Ampannee Satoh’s work examines cultural identity, nation state, faith and individuality by bringing focus to traditional subjects in the Pattani region of Thailand, her homeland. Her work comprises a wide range of mediums, including photography and video.
Among Satoh’s solo exhibitions are The light 24:31, Patani Artspace, Pattani, Thailand (2018); Lost Motherland, A+ Works of Art, Kuala Lumpur (2018); Pondok, In_t_af Gallery, Pattani (2015) and Burqa 2010, Kathmandu Photo Gallery, Bangkok (2011). Her work has also been shown in group exhibitions such as Re/form/ing Patani, Bangkok Biennial (2018); A Beast, a God, and a Line, Museum of Modern Art, Warsaw; TS1 Yangon, Myanmar; Para Site, Hong Kong and Dhaka Art Summit (2018); Patani Semasa, Ilham Gallery, Kuala Lumpur (2018); Kadang Kadang Dekat Dekat Akan Datang, A+ Works of Art, Kuala Lumpur (2017); Patani Semasa, MAIIAM Contemporary Art Museum, Chiang Mai, Thailand (2017); Semangat 10: Visual Expressions of Southeast Asian Identity, Galeri Petronas, Kuala Lumpur (2017); A Personal History of Visual Symbiosis, Chiang Mai University Art Center, Thailand (2016); Photography cannot lie (much), Bangkok Art and Culture Centre (2014); See Saw Seen 4, DOB Hualamphong Gallery, Thailand (2011) and Idols and Icons, Yavuz Fine Art, Singapore (2011).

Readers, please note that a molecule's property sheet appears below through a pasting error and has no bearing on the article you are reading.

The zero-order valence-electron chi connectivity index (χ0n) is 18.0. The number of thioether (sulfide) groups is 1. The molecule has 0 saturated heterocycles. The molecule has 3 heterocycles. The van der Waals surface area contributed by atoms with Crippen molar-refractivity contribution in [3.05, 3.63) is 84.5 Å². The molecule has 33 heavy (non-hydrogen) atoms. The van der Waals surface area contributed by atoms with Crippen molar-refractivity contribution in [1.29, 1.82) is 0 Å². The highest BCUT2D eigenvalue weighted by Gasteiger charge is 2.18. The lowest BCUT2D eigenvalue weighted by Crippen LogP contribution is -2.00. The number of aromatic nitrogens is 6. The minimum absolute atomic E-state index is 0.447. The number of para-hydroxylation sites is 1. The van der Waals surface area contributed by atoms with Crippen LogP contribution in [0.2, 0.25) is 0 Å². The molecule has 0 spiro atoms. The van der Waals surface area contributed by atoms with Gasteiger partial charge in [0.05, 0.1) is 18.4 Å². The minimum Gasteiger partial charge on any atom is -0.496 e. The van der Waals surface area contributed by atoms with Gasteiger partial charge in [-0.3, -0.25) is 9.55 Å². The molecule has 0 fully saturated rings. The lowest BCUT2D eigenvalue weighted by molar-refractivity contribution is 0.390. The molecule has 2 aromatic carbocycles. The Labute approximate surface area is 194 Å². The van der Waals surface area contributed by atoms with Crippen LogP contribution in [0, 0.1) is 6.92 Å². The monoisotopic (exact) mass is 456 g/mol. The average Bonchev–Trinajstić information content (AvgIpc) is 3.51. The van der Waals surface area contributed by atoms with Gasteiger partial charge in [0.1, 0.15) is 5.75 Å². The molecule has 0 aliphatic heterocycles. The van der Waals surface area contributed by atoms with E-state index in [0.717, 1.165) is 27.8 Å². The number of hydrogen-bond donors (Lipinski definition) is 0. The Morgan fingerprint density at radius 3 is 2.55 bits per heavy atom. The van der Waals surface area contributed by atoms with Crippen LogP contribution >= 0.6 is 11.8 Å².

Satoh’s work is part of the collection at the MAIIAM Contemporary Art Museum, Chiang Mai. She was awarded the First Prize for Photography in the Young Thai Artist Award, Bangkok (2007).
Satoh holds a BFA in Photography from Rangsit University, Thailand (2006); a certificate in Fine Art Photography from L’École Nationale Supérieure de la Photographie, Arles, France (2010) and an MFA in Visual Arts Education from Silpakorn Universtiy, Bangkok (2013).
Born in 1983 in Pattani, Thailand, she is currently based in Pathum Thani, Thailand.
Sharjah Biennial 14
Sharjah Biennial 14: Leaving the Echo Chamber
Working in photography and video, Ampannee Satoh explores an era marked by the abolition of the Thai sultanate system by King Rama V (1853–1910) and his subsequent centralisation of power, which led to increased tensions between the dominant Buddhist society and the minority Malay Muslim community.